Background: Approximately 30% of patients with Crohn disease (CD) are unresponsive to biologics. No previous study has focused on a plant-based diet in an induction phase of CD treatment.
Objective: To investigate the remission rate of infliximab combined with a plant-based diet as first-line (IPF) therapy for CD.
Methods: This was a prospective single-group trial conducted at tertiary hospitals. Subjects included consecutive adults with a new diagnosis (n = 26), children with a new diagnosis (n = 11), and relapsing adults (n = 9) with CD who were naïve to treatment with biologics. Patients were admitted and administered a standard induction therapy with infliximab (5 mg/kg; 3 infusions at 0, 2, and 6 weeks). Additionally, they received a lacto-ovo-semivegetarian diet. The primary end point was remission, defined as the disappearance of active CD symptoms at week 6. Secondary end points were Crohn Disease Activity Index (CDAI) score, C-reactive protein (CRP) concentration, and mucosal healing.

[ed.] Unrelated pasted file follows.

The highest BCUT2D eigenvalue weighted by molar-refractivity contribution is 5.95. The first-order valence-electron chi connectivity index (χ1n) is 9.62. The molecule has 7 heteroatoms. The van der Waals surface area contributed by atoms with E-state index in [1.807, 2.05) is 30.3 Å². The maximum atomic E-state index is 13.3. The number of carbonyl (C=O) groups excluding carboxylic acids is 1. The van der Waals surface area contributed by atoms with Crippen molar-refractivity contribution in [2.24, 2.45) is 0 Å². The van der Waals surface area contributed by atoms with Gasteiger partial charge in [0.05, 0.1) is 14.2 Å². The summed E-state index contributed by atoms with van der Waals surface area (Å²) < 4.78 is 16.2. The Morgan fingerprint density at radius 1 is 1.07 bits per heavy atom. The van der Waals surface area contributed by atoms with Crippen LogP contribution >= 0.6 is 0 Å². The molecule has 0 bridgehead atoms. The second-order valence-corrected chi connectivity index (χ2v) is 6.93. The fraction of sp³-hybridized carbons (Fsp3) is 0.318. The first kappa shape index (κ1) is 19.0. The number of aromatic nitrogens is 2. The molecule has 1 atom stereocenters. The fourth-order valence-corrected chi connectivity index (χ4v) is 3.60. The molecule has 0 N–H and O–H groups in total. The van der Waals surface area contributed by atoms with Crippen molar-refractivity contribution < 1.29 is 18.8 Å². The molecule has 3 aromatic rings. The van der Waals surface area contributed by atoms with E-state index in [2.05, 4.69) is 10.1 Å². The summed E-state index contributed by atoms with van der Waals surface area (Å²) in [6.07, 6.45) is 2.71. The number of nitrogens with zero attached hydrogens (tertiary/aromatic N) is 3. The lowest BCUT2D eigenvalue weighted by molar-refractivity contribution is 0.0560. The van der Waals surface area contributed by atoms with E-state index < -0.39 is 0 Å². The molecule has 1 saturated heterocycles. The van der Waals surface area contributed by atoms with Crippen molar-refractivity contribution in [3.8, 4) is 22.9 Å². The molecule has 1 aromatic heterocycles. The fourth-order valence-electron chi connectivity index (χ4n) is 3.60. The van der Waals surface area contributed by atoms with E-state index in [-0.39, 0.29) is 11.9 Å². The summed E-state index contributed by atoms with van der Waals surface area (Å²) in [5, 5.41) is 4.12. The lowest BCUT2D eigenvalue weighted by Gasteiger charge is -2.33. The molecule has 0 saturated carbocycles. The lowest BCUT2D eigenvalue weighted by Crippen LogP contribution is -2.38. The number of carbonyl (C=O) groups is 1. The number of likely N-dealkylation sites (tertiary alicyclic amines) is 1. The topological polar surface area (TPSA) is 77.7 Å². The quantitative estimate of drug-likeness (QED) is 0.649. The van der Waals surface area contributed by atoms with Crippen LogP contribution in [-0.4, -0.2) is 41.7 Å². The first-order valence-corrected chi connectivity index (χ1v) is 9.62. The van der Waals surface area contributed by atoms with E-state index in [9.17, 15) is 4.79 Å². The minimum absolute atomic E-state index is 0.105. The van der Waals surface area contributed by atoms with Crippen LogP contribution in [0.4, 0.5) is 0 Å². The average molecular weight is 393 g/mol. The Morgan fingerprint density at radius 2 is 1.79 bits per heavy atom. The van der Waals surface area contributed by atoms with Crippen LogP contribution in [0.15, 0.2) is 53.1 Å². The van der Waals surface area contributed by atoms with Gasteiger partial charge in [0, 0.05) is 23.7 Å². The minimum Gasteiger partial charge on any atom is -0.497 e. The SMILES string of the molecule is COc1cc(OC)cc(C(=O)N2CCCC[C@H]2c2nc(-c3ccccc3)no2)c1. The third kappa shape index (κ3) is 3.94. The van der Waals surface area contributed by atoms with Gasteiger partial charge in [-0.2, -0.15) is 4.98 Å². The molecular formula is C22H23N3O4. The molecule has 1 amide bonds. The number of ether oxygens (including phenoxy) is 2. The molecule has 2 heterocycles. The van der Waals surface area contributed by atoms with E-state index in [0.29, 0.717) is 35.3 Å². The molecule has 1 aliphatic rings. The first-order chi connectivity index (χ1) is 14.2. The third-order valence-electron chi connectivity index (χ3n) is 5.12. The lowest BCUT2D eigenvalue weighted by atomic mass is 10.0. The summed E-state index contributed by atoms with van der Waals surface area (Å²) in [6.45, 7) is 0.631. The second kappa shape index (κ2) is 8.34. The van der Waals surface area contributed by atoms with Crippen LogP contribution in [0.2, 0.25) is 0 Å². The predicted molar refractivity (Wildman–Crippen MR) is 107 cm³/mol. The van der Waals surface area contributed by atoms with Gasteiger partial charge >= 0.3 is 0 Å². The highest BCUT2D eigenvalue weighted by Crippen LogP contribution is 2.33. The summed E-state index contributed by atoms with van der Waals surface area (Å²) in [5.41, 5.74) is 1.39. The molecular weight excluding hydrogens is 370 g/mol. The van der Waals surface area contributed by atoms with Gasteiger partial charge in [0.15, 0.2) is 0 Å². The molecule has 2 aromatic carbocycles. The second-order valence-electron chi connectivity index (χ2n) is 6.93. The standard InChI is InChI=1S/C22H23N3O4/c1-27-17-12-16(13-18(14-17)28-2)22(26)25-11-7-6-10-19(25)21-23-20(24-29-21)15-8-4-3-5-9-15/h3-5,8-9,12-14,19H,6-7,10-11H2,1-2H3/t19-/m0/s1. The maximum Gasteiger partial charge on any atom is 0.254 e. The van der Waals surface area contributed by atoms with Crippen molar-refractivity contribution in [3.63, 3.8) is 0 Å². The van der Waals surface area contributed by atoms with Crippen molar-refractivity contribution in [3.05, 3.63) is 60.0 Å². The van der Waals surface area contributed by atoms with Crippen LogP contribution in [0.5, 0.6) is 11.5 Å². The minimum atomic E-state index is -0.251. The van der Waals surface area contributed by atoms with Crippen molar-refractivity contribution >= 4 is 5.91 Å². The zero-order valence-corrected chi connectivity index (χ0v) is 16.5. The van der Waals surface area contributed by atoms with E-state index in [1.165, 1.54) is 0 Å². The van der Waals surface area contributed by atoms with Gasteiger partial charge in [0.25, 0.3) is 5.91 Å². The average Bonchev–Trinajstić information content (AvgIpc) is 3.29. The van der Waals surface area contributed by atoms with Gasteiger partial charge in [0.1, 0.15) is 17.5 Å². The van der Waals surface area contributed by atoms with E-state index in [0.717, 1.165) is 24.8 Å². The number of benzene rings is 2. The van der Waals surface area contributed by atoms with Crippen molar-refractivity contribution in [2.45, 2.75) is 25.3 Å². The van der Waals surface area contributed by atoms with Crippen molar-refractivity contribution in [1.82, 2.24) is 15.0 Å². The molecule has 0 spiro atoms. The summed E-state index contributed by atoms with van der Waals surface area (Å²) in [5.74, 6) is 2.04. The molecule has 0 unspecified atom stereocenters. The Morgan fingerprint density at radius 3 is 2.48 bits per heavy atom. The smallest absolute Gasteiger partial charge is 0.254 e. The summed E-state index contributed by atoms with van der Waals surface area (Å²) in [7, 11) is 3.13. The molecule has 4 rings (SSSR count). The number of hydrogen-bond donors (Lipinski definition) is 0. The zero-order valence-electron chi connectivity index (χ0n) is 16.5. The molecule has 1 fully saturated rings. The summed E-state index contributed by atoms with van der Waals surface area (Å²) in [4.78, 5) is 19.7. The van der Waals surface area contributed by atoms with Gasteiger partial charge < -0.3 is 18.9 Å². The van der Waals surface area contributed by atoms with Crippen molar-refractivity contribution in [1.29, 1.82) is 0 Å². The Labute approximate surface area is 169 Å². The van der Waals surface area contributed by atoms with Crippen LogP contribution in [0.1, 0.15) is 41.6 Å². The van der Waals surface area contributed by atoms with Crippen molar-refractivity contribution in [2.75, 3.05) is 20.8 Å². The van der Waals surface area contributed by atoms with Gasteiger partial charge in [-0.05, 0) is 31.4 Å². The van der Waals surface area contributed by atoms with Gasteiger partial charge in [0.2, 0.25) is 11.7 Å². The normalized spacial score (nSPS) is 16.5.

Results: Two adults with a new diagnosis were withdrawn from the treatment protocol because of intestinal obstruction. The remission rates by the intention-to-treat and per-protocol analyses were 96% (44/46) and 100% (44/44), respectively. Mean CDAI score (314) on admission decreased to 63 at week 6 (p < 0.0001). Mean CRP level on admission (5.3 mg/dL) decreased to 0.2 (p < 0.0001). Mucosal healing was achieved in 46% (19/41) of cases.
Conclusion: IPF therapy can induce remission in most patients with CD who are naïve to biologics regardless of age or whether they have a new diagnosis or relapse.